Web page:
28 May 2018

“It’s been a real privilege” – Bentley Boy Guy Smith reflects on his illustrious racing career

“It’s been a real privilege” – Bentley Boy Guy Smith reflects on his illustrious racing career

Last weekend’s Blancpain GT Series race at Silverstone marked the end of an era, with long-serving Bentley factory driver Guy Smith hanging up his helmet following his home event

Smith has had a long and illustrious career that stretches back to the early nineties and includes wins at some of the world’s most prestigious races. He has a superb record as a test and development driver, particularly with the Bentley brand, and is a popular figure in the paddock.   

In 2014 he was a leading member of Bentley Team M-Sport’s new Blancpain GT Series programme. Driving the #7 car, he spearheaded development of the Continental GT3 and earned two wins during the brand’s first season of competition.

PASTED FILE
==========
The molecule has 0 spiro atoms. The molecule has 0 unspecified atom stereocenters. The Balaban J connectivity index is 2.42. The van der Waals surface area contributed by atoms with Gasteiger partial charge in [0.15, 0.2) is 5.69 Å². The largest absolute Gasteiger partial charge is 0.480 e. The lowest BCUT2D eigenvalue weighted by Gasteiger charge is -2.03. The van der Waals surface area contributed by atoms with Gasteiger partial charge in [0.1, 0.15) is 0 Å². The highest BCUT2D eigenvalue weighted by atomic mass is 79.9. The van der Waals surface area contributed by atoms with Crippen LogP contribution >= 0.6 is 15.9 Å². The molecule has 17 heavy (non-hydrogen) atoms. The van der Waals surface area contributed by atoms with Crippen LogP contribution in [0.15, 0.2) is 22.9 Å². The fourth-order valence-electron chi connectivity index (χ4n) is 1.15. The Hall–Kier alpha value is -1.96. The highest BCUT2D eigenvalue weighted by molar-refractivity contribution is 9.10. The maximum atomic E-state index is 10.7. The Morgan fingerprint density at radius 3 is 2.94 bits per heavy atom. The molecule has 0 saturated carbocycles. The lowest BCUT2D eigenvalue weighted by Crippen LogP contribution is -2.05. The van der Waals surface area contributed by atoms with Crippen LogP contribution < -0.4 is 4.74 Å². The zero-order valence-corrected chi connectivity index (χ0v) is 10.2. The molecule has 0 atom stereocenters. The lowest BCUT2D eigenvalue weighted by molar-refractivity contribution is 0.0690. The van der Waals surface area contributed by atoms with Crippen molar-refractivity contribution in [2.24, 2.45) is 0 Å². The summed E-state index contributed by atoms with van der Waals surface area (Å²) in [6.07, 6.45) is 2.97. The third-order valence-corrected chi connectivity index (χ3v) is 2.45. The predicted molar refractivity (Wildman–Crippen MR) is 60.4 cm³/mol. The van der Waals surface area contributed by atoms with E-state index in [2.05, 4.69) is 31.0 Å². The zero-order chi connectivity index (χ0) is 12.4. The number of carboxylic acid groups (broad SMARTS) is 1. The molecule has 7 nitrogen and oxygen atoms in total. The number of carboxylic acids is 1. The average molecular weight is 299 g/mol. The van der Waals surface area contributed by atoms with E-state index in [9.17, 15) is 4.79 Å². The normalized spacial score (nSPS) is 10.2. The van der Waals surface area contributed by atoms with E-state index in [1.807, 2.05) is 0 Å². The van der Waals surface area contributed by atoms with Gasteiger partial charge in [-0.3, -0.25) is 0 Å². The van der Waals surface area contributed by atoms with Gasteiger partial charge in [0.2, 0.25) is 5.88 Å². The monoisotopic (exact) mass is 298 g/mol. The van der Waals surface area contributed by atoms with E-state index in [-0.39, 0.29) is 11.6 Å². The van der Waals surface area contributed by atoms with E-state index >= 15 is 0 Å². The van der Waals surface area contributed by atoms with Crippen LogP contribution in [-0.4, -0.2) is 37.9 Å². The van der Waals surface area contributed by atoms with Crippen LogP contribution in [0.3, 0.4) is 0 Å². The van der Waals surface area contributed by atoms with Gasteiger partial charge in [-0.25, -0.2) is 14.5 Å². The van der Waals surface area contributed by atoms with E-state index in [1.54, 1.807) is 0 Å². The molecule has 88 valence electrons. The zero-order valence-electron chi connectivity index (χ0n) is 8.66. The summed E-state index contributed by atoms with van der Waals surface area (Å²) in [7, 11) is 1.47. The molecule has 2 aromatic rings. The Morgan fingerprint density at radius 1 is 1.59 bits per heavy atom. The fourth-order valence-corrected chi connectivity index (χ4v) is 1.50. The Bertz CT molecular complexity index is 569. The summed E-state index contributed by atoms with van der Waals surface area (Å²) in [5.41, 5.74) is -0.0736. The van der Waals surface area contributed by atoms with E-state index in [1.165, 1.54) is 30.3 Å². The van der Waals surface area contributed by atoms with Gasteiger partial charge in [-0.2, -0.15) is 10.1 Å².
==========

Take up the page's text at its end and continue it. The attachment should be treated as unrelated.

Silverstone was a fitting location for his final competitive outing: not only did he bow out at his and Bentley’s home circuit, but the Northamptonshire venue was the scene of Smith’s first Blancpain GT Series victory for the marque in 2014. In this respect, the journey had come full circle.  

“I couldn’t think of a better place to end my career as a factory driver than Silverstone,” says Smith. “I had many races there throughout my career and to drive a Bentley at the home of the BRDC, of which I’m a member, was very special.”

Among his career highlights, Smith takes great pride in Bentley’s successful entry to the Blancpain GT Series, particularly the victory that he secured alongside Steven Kane and Andy Meyrick on home turf.

“I got a call from Bentley Motorsport in 2013 saying they were making a return to racing after many years out of the sport. They wanted to come back with the Continental GT3 and the Blancpain GT Series was the perfect place for that car.